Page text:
Remember that the greatest support for a book like this has actually come from those who are living these realities on the ground, .... young Muslims in particular. They obviously not are just the future. They are the present. And they're the ones who are saying, Keep going. Because the more you use your privileges to speak out from the West, the more you're creating a ripple effect for us to be able to create these kind of conversations in our own communities. And I've got evidence of that when I was at the World Economic Forum this past January. A number of Arab journalists and politicians came up to me and said, You don't know me, but I know you. And do you know how much buzz our kids are making about your book? And I played dumb. 'Course I knew. But I asked them, Tell me more. And you know what they told me? Please stop! And that's exactly when I knew you gotta keep going.

The other day I was happy to see an article of hers in the Wall St. Journal regarding the Danish "cartoon wars", to use Manji's phrase. She's made it available at her website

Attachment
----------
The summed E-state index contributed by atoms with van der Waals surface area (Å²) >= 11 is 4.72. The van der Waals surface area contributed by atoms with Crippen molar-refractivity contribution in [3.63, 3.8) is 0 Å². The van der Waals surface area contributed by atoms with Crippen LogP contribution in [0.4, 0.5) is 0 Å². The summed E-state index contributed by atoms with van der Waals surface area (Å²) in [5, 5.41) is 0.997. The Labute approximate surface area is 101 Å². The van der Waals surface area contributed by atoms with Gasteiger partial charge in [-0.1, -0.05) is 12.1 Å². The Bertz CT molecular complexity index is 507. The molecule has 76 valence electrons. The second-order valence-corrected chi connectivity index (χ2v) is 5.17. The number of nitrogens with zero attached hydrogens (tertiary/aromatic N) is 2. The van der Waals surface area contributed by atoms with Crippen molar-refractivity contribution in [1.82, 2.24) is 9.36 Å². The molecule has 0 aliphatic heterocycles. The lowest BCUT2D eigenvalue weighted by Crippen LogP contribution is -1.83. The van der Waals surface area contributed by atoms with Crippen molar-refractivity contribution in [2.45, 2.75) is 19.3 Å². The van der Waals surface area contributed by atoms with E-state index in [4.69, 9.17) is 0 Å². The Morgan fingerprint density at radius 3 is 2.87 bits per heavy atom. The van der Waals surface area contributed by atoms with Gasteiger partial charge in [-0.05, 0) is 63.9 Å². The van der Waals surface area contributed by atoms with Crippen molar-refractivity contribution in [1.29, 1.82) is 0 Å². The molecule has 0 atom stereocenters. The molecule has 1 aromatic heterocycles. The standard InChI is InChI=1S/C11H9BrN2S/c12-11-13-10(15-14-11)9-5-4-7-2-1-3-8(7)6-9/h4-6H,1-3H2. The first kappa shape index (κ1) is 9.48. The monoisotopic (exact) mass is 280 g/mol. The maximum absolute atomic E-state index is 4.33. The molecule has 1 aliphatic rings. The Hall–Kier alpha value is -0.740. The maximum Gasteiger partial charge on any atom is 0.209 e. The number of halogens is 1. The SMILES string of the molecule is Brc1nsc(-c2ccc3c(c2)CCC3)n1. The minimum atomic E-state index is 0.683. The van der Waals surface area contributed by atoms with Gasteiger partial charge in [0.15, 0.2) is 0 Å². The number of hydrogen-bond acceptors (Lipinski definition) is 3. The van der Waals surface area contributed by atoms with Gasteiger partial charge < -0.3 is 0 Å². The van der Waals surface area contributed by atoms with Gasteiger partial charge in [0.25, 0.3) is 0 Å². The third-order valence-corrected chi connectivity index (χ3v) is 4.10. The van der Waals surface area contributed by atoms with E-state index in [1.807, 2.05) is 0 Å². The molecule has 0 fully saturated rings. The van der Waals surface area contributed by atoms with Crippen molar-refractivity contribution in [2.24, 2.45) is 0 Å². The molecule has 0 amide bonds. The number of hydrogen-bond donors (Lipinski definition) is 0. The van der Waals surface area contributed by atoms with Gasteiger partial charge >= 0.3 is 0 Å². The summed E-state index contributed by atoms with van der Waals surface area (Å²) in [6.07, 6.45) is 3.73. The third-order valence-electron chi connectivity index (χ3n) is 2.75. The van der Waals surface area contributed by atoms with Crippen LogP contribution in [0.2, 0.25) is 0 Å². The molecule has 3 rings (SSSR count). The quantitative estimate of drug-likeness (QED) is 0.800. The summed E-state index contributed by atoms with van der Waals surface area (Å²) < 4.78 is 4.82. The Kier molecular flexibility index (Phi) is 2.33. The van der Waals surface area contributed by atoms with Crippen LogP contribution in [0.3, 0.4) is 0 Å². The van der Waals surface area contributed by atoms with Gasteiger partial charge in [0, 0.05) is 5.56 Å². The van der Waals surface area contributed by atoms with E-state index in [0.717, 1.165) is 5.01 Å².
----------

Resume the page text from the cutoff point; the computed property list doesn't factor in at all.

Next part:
On the other side of the Atlantic, The Economist uses the very same phrase, "cartoon wars", as the title for its lead opinion piece. It starts with a brilliant misquote of Voltaire, I disagree with what you say and even if you are threatened with death I will not defend very strongly your right to say it. This captures well the miserable Milquetoasts I have talked with in the past week. Where's liberalism? When I was a teen, there was a poster hanging in the Stevenson high school library with the Voltaire quote, I disapprove of what you say, but I will defend to the death your right to say it. That poster inspired me deeply through the years.